We can make sense of the sentence "the distance between a and b is s measurable units at time t." This can be represented as a four-place relation, D(a, b, s, t). There is no substantival space or time to talk about. So, where are "s" and "t" considered to be included in? We can define a set of spatial point and a set of temporal points, S and T. If it is Newtonian physics we are dealing with, then we have that the overlap of S and T is the empty set - no common items between the two. Take the T set, for instance. It is infinite (with the non-denumerable infinity size of real numbers.) T= {..., t, ...} This represents the time flow. We buy into whatever metaphysical commitments are to be incurred by set theory of course. Is this time flow we are talking about a substantival entity? We need no such assumption. Leibniz, the great critic of Newtonian substantivalism, took persons to be "monads" and spatial and temporal relations to be variable or dynamic attributes of those monads. But this does not mean that the monads are in space or in time because there are no such substances. It is as if you were to think about a videogame in which the characters have properties of spatial and temporal coordinates and have such characteristics as distances from each other - but they are not to be thought of as being in space or in time. You might take them to be in space and time but if you think about this carefully you realize that this cannot be the case. This metaphor shows that what seems intuitive is one thing and what we need to commit ourselves to for a theory to work is a different matter. The design and development of the videogame situations are intuitively interpreted by us as committing us to space and time since we talk about video characters being in such and such places and moving and so on; but the language that is used for designing and implementing all this has nothing to do, and has no need, for some objects like background space and background time.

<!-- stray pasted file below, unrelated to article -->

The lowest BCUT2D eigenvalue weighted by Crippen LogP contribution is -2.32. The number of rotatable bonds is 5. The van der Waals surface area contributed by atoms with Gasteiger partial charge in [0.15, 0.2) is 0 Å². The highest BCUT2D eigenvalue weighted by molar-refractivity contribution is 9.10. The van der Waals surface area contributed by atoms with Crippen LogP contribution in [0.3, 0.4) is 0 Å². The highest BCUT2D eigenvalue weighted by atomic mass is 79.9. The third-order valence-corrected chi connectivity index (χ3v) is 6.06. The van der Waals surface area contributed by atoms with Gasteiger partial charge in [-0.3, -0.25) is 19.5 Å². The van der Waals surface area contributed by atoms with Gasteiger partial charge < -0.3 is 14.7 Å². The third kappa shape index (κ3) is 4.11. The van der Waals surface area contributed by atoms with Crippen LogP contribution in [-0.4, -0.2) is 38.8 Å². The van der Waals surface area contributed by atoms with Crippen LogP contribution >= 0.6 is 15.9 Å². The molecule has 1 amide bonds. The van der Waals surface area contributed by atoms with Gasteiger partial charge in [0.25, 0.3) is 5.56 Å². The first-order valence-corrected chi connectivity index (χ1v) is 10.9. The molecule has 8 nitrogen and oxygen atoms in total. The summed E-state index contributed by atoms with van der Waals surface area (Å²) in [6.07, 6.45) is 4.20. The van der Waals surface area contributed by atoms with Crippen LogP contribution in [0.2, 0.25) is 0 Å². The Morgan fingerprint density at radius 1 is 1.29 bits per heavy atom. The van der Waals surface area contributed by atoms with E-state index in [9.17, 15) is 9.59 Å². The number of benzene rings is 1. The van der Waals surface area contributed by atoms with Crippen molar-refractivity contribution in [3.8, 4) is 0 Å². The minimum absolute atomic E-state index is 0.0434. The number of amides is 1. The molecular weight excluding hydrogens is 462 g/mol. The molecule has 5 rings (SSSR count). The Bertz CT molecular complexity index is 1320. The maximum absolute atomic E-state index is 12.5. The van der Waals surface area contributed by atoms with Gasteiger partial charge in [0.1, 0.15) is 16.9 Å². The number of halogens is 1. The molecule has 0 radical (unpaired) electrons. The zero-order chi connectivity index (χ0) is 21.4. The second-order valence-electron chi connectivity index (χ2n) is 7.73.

Take the set T. A relation is imposed on its elements. This is the relation we call strict ordering in mathematics, symbolized by "<". For any ti and tj, members of T, they are related as follows: either ti<tj, or tj<ti, or ti=tj. This means that the "<" relation is, as we say, strongly connected. This relation has other properties: it is irreflexive (for any t, it is not the case that t<t); it is antisymmetric (if ti<tj and tj<ti, then it must be that ti=tj); and it is transitive (if ti<tj and tj<tk, then it must be that ti<tk.) If different theories of time are to be developed, this can be done by imposing additional properties on the relationship "<".

Of course, we could take the setup we used above to be a way of representing the substantival time flow. But the point is that we need no such stipulation. Leibniz, the great critic of Newtonian Substantivalism, had specific objections to taking space and time as things. We might think that we would run into problems, puzzles, even paradoxes by rejecting Substantivalism about space and time. Let us consider some examples.

Suppose that we have to respond to the following hypothetical. "The distance between a and b, as conventionally measured, is s units. We assume, for the sake of this hypothetical, that we can remove some of the background space between a and b. In other words, we play the Substantival game. Although the Substantivalist has no idea of how anyone could "remove" space - and this is presumed physically impossible - it is not logically impossible to run a science-fiction scenario in which we claim that some background space has been removed between a and b. Now, we are asked the question: is the distance between a and b the same or is it shorter?" In this case, most people would probably not realize that they MUST give the answer that the real answer between a and b must now be shorter. This shakes our confidence that our intuitions are indeed deeply in favor of Substantivalism. The Anti-Substantivalist cannot make sense of this scenario - since she rejects substantival background space. The result is that the Anti-Substantivalist cannot allow for any exotic tale by which distance is altered even without anything moving. The Substantivalist, however, must allow that distance can in theory be altered even without anything moving. Which one of the two is now more intuitive?